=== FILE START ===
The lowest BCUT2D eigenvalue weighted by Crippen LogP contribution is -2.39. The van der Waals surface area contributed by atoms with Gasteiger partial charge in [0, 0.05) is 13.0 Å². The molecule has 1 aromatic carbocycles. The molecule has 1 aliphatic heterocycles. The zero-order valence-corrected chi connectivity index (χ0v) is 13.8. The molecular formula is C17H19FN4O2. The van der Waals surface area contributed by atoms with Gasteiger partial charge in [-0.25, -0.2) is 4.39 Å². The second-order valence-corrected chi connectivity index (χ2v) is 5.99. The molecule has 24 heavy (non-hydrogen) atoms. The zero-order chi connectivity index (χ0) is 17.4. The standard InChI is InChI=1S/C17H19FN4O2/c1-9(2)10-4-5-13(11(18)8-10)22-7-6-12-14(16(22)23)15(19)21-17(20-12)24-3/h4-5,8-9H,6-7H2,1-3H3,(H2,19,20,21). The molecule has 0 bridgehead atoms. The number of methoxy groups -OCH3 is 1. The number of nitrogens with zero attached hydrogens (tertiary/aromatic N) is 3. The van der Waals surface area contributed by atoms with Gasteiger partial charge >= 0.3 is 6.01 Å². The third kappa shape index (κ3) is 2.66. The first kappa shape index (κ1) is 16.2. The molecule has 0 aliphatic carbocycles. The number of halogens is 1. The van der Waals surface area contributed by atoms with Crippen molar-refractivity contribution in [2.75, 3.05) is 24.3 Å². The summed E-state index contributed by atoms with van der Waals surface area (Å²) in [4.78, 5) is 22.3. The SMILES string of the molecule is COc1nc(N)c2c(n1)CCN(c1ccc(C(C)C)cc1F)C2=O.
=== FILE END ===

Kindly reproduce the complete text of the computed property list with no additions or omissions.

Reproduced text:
The lowest BCUT2D eigenvalue weighted by Crippen LogP contribution is -2.39. The van der Waals surface area contributed by atoms with Gasteiger partial charge in [0, 0.05) is 13.0 Å². The molecule has 1 aromatic carbocycles. The molecule has 1 aliphatic heterocycles. The zero-order valence-corrected chi connectivity index (χ0v) is 13.8. The molecular formula is C17H19FN4O2. The van der Waals surface area contributed by atoms with Gasteiger partial charge in [-0.25, -0.2) is 4.39 Å². The second-order valence-corrected chi connectivity index (χ2v) is 5.99. The molecule has 24 heavy (non-hydrogen) atoms. The zero-order chi connectivity index (χ0) is 17.4. The standard InChI is InChI=1S/C17H19FN4O2/c1-9(2)10-4-5-13(11(18)8-10)22-7-6-12-14(16(22)23)15(19)21-17(20-12)24-3/h4-5,8-9H,6-7H2,1-3H3,(H2,19,20,21). The molecule has 0 bridgehead atoms. The number of methoxy groups -OCH3 is 1. The number of nitrogens with zero attached hydrogens (tertiary/aromatic N) is 3. The van der Waals surface area contributed by atoms with Gasteiger partial charge >= 0.3 is 6.01 Å². The third kappa shape index (κ3) is 2.66. The first kappa shape index (κ1) is 16.2. The molecule has 0 aliphatic carbocycles. The number of halogens is 1. The van der Waals surface area contributed by atoms with Crippen molar-refractivity contribution in [2.75, 3.05) is 24.3 Å². The summed E-state index contributed by atoms with van der Waals surface area (Å²) in [4.78, 5) is 22.3. The SMILES string of the molecule is COc1nc(N)c2c(n1)CCN(c1ccc(C(C)C)cc1F)C2=O.